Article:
The USDA announces new school nutrition standards, a federal judge strikes down a gun ban for marijuana users, and more…
IN THE NEWS
- The U.S. Department of Agriculture (USDA) announced plans to improve school meal nutritional standards. USDA outlined in its plan that it intends to limit the amount of added sugar in school meals to fewer than 10 percent of a student’s weekly calories. USDA stated it will implement its new standards over a multi-year period starting in fall 2024. For example, USDA plans on reducing added salt in school breakfasts and lunches by 10 percent by 2025 and an additional 10 percent by 2027. Agriculture Secretary Tom Vilsack explained that school meals are important “for giving kids access to the nutrition they need for a bright future.”
- A federal judge in Oklahoma ruled that a federal law prohibiting people who use marijuana from owning firearms is unconstitutional for violating the Second Amendment. The judge emphasized that although the government can prevent dangerous felons from possessing guns, a person’s “mere status as a user of marijuana” does not justify the government taking away the right to possess a firearm. The judge explained the differing approaches by noting that the law does not fall within permissible gun regulations, which typically only take away a person’s right to firearm possession if they have previously engaged in violent, forceful, or threatening conduct.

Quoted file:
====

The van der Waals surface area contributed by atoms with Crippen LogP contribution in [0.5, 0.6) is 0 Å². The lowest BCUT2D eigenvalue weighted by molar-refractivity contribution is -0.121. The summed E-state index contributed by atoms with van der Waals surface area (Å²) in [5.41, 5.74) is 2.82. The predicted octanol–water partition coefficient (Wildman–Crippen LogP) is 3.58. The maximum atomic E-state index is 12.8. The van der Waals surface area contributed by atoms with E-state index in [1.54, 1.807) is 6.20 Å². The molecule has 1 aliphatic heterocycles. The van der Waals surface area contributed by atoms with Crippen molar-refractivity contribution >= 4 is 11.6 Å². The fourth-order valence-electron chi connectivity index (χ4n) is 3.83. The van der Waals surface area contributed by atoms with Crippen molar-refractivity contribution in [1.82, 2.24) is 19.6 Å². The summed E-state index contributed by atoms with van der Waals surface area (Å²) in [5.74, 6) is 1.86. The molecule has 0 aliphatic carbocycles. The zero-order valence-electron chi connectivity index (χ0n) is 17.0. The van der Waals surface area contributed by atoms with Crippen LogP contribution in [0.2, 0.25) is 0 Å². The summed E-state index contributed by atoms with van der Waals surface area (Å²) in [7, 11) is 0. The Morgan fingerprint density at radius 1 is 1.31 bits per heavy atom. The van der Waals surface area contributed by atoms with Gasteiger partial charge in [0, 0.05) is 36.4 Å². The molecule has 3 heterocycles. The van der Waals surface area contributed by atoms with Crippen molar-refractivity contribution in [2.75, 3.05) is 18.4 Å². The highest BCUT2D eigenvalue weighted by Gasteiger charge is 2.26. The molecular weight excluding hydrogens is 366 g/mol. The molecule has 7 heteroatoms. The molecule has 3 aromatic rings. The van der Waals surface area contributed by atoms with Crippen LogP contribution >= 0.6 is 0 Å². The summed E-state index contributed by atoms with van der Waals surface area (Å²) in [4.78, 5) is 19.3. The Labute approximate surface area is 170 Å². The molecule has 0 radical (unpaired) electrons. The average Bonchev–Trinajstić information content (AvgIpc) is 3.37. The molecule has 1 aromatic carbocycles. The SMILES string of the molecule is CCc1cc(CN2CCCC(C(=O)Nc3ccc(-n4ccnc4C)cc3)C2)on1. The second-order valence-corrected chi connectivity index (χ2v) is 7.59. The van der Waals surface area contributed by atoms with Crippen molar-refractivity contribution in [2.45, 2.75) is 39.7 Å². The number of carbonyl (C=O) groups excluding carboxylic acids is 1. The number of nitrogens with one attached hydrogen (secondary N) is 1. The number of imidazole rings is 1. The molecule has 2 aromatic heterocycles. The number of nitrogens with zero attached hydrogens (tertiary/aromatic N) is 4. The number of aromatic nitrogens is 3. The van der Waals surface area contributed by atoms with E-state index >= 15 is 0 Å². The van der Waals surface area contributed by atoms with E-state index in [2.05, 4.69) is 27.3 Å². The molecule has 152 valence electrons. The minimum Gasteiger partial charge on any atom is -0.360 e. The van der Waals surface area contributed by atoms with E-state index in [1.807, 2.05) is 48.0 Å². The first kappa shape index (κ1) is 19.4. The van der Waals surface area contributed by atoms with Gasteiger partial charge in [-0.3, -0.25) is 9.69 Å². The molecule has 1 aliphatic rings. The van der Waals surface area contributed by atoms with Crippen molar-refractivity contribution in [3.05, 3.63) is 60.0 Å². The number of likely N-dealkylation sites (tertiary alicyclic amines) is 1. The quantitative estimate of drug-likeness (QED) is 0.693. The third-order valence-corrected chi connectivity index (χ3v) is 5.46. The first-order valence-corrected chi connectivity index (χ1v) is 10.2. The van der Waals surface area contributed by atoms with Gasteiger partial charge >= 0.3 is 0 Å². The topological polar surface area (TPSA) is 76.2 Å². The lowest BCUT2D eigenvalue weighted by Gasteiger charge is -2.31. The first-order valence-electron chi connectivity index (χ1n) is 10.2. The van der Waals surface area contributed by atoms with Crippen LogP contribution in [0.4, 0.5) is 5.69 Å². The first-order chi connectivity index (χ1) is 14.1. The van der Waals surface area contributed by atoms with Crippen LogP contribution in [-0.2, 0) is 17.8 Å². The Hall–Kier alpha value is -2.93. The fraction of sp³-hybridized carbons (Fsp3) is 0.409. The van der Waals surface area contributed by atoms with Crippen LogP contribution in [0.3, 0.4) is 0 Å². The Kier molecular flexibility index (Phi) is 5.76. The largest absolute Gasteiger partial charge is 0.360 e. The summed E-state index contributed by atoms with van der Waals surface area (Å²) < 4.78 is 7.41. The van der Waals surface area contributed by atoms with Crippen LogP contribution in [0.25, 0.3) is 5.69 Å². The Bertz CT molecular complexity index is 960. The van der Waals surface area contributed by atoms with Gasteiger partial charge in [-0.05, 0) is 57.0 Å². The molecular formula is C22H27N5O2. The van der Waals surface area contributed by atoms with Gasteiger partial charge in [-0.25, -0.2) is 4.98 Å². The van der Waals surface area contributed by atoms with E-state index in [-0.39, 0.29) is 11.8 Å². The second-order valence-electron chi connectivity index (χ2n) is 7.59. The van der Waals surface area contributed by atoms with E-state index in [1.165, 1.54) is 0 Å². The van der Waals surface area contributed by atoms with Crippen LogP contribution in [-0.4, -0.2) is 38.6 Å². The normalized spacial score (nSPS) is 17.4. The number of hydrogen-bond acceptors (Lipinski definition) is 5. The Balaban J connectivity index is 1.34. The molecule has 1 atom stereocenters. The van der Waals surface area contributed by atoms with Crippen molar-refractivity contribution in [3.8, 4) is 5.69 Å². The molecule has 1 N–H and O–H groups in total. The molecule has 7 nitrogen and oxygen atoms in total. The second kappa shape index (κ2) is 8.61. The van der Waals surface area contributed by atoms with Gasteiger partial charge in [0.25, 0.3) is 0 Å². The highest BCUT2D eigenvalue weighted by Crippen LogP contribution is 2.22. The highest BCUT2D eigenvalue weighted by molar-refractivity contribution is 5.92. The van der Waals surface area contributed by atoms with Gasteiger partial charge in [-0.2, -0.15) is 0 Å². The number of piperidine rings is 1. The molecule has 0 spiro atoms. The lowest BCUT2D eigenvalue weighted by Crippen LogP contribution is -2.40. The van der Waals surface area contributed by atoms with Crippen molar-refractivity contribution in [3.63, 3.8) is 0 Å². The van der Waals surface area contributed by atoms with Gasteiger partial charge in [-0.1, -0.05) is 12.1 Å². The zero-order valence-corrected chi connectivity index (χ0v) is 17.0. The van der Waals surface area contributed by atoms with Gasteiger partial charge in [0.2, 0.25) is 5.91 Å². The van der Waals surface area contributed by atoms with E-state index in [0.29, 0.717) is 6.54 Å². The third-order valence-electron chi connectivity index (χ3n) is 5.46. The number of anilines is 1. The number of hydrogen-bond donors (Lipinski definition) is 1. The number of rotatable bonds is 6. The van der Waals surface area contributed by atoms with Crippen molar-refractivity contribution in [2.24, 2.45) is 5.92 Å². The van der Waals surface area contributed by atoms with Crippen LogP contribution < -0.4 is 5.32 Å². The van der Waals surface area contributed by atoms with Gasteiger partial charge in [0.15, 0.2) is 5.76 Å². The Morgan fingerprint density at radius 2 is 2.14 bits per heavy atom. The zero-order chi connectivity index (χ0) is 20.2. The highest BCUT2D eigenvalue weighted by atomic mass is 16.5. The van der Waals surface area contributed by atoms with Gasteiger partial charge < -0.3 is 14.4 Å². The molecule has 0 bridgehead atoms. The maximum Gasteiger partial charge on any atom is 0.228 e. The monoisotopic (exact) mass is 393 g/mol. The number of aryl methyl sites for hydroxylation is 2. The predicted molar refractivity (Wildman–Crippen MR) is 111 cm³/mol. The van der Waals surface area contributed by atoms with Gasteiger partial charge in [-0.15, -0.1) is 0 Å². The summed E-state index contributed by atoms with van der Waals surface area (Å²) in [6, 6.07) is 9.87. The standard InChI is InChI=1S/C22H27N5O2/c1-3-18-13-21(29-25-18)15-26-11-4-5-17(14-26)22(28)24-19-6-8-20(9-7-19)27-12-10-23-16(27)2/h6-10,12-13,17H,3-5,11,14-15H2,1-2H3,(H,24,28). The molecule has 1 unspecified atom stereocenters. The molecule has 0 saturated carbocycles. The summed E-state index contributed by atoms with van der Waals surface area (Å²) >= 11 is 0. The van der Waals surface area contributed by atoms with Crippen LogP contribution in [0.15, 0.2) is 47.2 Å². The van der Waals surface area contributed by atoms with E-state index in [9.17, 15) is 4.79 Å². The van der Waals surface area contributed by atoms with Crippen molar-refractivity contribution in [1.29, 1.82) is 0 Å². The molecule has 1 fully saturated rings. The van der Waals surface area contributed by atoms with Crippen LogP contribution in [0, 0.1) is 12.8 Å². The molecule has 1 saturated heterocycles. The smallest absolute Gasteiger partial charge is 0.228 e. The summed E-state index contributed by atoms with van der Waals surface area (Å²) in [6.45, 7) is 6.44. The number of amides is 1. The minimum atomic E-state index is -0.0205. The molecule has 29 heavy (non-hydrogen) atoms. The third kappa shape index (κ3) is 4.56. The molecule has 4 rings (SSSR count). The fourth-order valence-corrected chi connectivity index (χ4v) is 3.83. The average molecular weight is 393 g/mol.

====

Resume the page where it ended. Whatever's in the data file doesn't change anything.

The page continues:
- A federal judge has allowed construction of a lithium mine in Nevada to begin, rejecting claims from conservationists and Native tribes that the project would cause unnecessary harm to the environment and would destroy a sacred Native American site. The court also held that the Bureau of Land Management needed to revisit whether the mining company had the right to bury waste on land adjacent to the mine but did not otherwise block the project. The Biden Administration had previously approved a permit for the Nevada-based lithium mine as part of its ongoing efforts to produce raw materials for electric vehicle batteries.